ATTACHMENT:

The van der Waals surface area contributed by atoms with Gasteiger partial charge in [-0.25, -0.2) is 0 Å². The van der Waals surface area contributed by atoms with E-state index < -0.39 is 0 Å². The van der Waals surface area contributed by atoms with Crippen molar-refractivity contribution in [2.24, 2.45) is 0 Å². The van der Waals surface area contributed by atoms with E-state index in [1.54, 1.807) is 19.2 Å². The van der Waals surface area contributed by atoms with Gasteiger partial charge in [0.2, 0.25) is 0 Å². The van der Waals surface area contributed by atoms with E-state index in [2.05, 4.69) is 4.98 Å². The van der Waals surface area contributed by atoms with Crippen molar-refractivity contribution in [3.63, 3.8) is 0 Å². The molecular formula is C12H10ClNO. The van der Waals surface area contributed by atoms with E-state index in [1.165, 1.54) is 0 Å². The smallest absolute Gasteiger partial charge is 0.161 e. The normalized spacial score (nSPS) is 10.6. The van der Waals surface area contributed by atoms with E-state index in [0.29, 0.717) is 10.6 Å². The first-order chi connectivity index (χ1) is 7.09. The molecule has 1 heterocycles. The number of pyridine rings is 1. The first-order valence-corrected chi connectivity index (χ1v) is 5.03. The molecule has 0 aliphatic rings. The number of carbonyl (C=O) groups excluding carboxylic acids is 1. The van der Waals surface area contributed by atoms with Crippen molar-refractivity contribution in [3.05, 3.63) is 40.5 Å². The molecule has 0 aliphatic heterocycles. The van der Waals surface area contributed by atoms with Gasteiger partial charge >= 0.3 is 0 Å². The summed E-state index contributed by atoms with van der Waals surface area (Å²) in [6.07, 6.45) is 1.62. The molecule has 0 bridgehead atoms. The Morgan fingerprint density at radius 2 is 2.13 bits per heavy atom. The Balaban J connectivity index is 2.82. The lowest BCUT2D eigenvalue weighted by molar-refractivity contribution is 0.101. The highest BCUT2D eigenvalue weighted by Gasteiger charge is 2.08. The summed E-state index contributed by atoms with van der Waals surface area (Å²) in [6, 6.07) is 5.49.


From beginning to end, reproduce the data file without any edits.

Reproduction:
The van der Waals surface area contributed by atoms with Gasteiger partial charge in [-0.25, -0.2) is 0 Å². The van der Waals surface area contributed by atoms with E-state index < -0.39 is 0 Å². The van der Waals surface area contributed by atoms with Crippen molar-refractivity contribution in [2.24, 2.45) is 0 Å². The van der Waals surface area contributed by atoms with E-state index in [1.54, 1.807) is 19.2 Å². The van der Waals surface area contributed by atoms with Gasteiger partial charge in [0.2, 0.25) is 0 Å². The van der Waals surface area contributed by atoms with E-state index in [2.05, 4.69) is 4.98 Å². The van der Waals surface area contributed by atoms with Crippen molar-refractivity contribution in [3.63, 3.8) is 0 Å². The molecular formula is C12H10ClNO. The van der Waals surface area contributed by atoms with E-state index in [1.165, 1.54) is 0 Å². The smallest absolute Gasteiger partial charge is 0.161 e. The normalized spacial score (nSPS) is 10.6. The van der Waals surface area contributed by atoms with E-state index in [0.29, 0.717) is 10.6 Å². The first-order chi connectivity index (χ1) is 7.09. The molecule has 1 heterocycles. The number of pyridine rings is 1. The first-order valence-corrected chi connectivity index (χ1v) is 5.03. The molecule has 0 aliphatic rings. The number of carbonyl (C=O) groups excluding carboxylic acids is 1. The van der Waals surface area contributed by atoms with Crippen molar-refractivity contribution in [3.05, 3.63) is 40.5 Å². The molecule has 0 aliphatic heterocycles. The van der Waals surface area contributed by atoms with Gasteiger partial charge >= 0.3 is 0 Å². The summed E-state index contributed by atoms with van der Waals surface area (Å²) in [6.07, 6.45) is 1.62. The molecule has 0 bridgehead atoms. The Morgan fingerprint density at radius 2 is 2.13 bits per heavy atom. The Balaban J connectivity index is 2.82. The lowest BCUT2D eigenvalue weighted by molar-refractivity contribution is 0.101. The highest BCUT2D eigenvalue weighted by Gasteiger charge is 2.08. The summed E-state index contributed by atoms with van der Waals surface area (Å²) in [6, 6.07) is 5.49.